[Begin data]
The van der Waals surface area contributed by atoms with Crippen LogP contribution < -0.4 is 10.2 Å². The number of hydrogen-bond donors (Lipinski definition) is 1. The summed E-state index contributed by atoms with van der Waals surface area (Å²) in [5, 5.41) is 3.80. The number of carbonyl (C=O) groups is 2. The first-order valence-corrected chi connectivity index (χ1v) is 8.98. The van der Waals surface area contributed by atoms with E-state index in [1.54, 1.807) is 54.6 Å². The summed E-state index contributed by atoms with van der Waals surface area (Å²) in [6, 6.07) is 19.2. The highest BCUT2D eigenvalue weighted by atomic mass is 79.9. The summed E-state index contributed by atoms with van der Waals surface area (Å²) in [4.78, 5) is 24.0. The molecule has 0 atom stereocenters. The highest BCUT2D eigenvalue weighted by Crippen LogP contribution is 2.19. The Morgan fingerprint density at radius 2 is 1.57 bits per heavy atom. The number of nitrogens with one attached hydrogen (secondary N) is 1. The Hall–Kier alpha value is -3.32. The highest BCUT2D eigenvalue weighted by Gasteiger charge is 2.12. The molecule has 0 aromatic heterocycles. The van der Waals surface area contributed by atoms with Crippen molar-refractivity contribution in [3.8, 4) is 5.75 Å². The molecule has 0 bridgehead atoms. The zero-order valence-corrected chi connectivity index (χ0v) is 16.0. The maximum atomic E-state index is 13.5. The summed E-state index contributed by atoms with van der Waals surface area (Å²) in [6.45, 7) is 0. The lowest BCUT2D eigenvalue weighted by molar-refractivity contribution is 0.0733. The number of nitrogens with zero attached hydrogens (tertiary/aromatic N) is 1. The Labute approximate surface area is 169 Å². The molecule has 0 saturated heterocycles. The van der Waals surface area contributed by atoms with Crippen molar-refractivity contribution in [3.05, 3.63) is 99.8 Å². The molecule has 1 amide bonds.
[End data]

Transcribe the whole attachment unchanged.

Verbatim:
The van der Waals surface area contributed by atoms with Crippen LogP contribution < -0.4 is 10.2 Å². The number of hydrogen-bond donors (Lipinski definition) is 1. The summed E-state index contributed by atoms with van der Waals surface area (Å²) in [5, 5.41) is 3.80. The number of carbonyl (C=O) groups is 2. The first-order valence-corrected chi connectivity index (χ1v) is 8.98. The van der Waals surface area contributed by atoms with E-state index in [1.54, 1.807) is 54.6 Å². The summed E-state index contributed by atoms with van der Waals surface area (Å²) in [6, 6.07) is 19.2. The highest BCUT2D eigenvalue weighted by atomic mass is 79.9. The summed E-state index contributed by atoms with van der Waals surface area (Å²) in [4.78, 5) is 24.0. The molecule has 0 atom stereocenters. The highest BCUT2D eigenvalue weighted by Crippen LogP contribution is 2.19. The Morgan fingerprint density at radius 2 is 1.57 bits per heavy atom. The number of nitrogens with one attached hydrogen (secondary N) is 1. The Hall–Kier alpha value is -3.32. The highest BCUT2D eigenvalue weighted by Gasteiger charge is 2.12. The molecule has 0 aromatic heterocycles. The van der Waals surface area contributed by atoms with Crippen molar-refractivity contribution in [3.8, 4) is 5.75 Å². The molecule has 0 bridgehead atoms. The zero-order valence-corrected chi connectivity index (χ0v) is 16.0. The maximum atomic E-state index is 13.5. The summed E-state index contributed by atoms with van der Waals surface area (Å²) in [6.45, 7) is 0. The lowest BCUT2D eigenvalue weighted by molar-refractivity contribution is 0.0733. The number of nitrogens with zero attached hydrogens (tertiary/aromatic N) is 1. The Labute approximate surface area is 169 Å². The molecule has 0 saturated heterocycles. The van der Waals surface area contributed by atoms with Crippen molar-refractivity contribution in [3.05, 3.63) is 99.8 Å². The molecule has 1 amide bonds.